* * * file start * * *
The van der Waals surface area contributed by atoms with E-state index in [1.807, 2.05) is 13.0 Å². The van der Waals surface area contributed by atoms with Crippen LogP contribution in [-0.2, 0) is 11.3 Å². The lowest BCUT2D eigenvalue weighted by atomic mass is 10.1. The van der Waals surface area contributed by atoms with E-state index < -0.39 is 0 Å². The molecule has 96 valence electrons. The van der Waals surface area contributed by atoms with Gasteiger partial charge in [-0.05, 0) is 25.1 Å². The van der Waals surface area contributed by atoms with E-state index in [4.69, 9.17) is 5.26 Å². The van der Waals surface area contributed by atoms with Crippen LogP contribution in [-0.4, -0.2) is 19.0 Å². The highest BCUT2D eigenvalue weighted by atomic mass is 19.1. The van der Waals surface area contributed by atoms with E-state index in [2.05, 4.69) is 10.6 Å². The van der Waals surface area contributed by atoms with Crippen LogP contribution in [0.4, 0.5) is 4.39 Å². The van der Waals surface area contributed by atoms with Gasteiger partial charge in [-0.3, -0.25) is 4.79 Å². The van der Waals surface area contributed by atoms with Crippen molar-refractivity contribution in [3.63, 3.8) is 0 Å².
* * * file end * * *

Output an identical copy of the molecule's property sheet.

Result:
The van der Waals surface area contributed by atoms with E-state index in [1.807, 2.05) is 13.0 Å². The van der Waals surface area contributed by atoms with Crippen LogP contribution in [-0.2, 0) is 11.3 Å². The lowest BCUT2D eigenvalue weighted by atomic mass is 10.1. The van der Waals surface area contributed by atoms with E-state index < -0.39 is 0 Å². The molecule has 96 valence electrons. The van der Waals surface area contributed by atoms with Gasteiger partial charge in [-0.05, 0) is 25.1 Å². The van der Waals surface area contributed by atoms with E-state index in [4.69, 9.17) is 5.26 Å². The van der Waals surface area contributed by atoms with Crippen LogP contribution in [-0.4, -0.2) is 19.0 Å². The highest BCUT2D eigenvalue weighted by atomic mass is 19.1. The van der Waals surface area contributed by atoms with E-state index in [2.05, 4.69) is 10.6 Å². The van der Waals surface area contributed by atoms with Crippen LogP contribution in [0.4, 0.5) is 4.39 Å². The van der Waals surface area contributed by atoms with Gasteiger partial charge in [-0.3, -0.25) is 4.79 Å². The van der Waals surface area contributed by atoms with Crippen molar-refractivity contribution in [3.63, 3.8) is 0 Å².